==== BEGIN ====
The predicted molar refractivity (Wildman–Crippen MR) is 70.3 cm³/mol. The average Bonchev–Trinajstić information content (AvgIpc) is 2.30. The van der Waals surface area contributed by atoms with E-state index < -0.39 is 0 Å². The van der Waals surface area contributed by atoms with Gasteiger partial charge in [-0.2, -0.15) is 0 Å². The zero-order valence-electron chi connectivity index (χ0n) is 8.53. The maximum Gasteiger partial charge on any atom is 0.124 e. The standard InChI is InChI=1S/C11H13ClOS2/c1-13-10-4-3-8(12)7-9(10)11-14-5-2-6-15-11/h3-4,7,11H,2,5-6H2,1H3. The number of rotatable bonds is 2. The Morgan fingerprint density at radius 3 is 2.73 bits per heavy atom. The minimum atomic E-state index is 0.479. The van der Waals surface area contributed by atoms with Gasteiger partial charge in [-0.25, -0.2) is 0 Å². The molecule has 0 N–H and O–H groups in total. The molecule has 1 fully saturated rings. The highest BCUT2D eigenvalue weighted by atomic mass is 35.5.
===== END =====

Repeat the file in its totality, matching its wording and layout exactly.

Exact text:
The predicted molar refractivity (Wildman–Crippen MR) is 70.3 cm³/mol. The average Bonchev–Trinajstić information content (AvgIpc) is 2.30. The van der Waals surface area contributed by atoms with E-state index < -0.39 is 0 Å². The van der Waals surface area contributed by atoms with Gasteiger partial charge in [-0.2, -0.15) is 0 Å². The zero-order valence-electron chi connectivity index (χ0n) is 8.53. The maximum Gasteiger partial charge on any atom is 0.124 e. The standard InChI is InChI=1S/C11H13ClOS2/c1-13-10-4-3-8(12)7-9(10)11-14-5-2-6-15-11/h3-4,7,11H,2,5-6H2,1H3. The number of rotatable bonds is 2. The Morgan fingerprint density at radius 3 is 2.73 bits per heavy atom. The minimum atomic E-state index is 0.479. The van der Waals surface area contributed by atoms with Gasteiger partial charge in [-0.25, -0.2) is 0 Å². The molecule has 0 N–H and O–H groups in total. The molecule has 1 fully saturated rings. The highest BCUT2D eigenvalue weighted by atomic mass is 35.5.